Senex Púerum portábat: Puer autem senem regébat.
For many people in North America, today is Super Bowl Sunday, or Groundhog Day, or perhaps both. The feast celebrated today by the Church commemorates an event greater than any football game, and certainly much greater than a Pennsylvania rodent's awakening from hibernation. This feast goes by many names – the Meeting of the Lord in the Temple, the Presentation of the Lord, the Purification of the Blessed Virgin Mary, Candlemas – and the very multiplicity of names reminds us that there is a lot going on here. In obedience to the Law of Moses, a firstborn male is consecrated to the Lord and his mother marks the ritual purification that follows childbirth; while the Holy Family is at the Temple in Jerusalem, they encounter two devout elders who recognize the newborn child as the long-awaited messiah, the "light of revelation to the Gentiles" whom we recognize in a special way today with the blessing and carrying of candles.
There is much that can be said about today's feast, but I would like to focus upon one element: the Lord's encounter with Simeon. All we know of Simeon comes from a brief mention in Luke’s Gospel, where we learn that he was a devout man who "awaited the consolation of Israel" (Lk 2:25) and had received a special revelation from the Holy Spirit informing him that he would not die until he had encountered the Christ (Lk 2:26). Luke offers no details that would give us a sense of Simeon’s life or background, in marked contrast with his brief yet vivid description of the 84-year-old prophetess Anna, whose family lineage, life history, and daily activities are neatly sketched in just two lines (Lk 2:36-37). In spite of this, one might say that we know all that we really need to know about Simeon on account of his profession of faith of the newborn Christ, which comes down to us as the Nunc dimittis (Lk 2:29-32). In a very real sense, the encounter with the infant in the Temple is the moment which sums up and gives meaning to Simeon's whole life, an event which so completely fulfills his hopes and expectations that he can contentedly say, "Lord, now you let your servant go in peace..." (Lk 2:29).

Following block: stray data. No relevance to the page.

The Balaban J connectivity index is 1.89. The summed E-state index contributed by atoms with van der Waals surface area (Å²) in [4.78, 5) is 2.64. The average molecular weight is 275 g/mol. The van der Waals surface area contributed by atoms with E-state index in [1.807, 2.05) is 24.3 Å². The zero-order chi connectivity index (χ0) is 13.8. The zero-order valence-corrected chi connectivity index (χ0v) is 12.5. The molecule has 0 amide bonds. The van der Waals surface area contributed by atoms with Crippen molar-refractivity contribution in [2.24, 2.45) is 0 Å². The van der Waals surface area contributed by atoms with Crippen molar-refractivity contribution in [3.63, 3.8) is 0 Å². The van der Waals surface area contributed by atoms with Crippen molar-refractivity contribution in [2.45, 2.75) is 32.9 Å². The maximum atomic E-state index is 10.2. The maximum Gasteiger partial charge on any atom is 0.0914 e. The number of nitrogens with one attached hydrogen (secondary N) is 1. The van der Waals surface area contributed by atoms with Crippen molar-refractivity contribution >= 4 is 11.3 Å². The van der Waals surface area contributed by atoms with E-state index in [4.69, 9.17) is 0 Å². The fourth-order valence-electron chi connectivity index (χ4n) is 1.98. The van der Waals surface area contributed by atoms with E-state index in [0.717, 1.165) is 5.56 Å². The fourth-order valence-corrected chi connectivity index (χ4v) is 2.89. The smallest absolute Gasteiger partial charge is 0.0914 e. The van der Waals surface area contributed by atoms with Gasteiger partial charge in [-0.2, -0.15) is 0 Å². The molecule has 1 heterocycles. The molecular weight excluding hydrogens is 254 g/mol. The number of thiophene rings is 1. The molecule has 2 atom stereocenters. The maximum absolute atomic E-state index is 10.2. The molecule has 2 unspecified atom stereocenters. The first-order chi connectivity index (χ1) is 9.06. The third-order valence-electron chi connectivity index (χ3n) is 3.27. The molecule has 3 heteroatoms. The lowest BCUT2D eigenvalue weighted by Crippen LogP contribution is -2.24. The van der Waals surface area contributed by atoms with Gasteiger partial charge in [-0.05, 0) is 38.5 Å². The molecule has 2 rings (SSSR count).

In the older form of the Roman liturgy, one finds a striking reference to Simeon's meeting with Christ in a verse sung as part of the Alleluia at today's Mass: Senex Púerum portábat: Puer autem senem regébat. This may be translated, "The old man carried the child: but the child ruled the old man." Borrowed from a sermon of St. Augustine, this verse pithily sums up Simeon's place in the history of salvation. It may seem strange to think of a tiny infant "ruling" over anyone, yet it was the expectation of the Messiah's coming that served to order and govern Simeon's life. We all have our own hopes for the future, and we may find that our lives are governed by expectation. What is the consolation that we await, and what do we hope to see or encounter before we make our own Nunc dimittis?
To complete this post, here is a musical setting of the verse Senex Púerum portábat by the English Renaissance composer William Byrd, heard in a performance by the Hereford Cathedral Choir (a group that knows something about youthful rulers). My prayers are with all who are celebrating this bright feast. AMDG.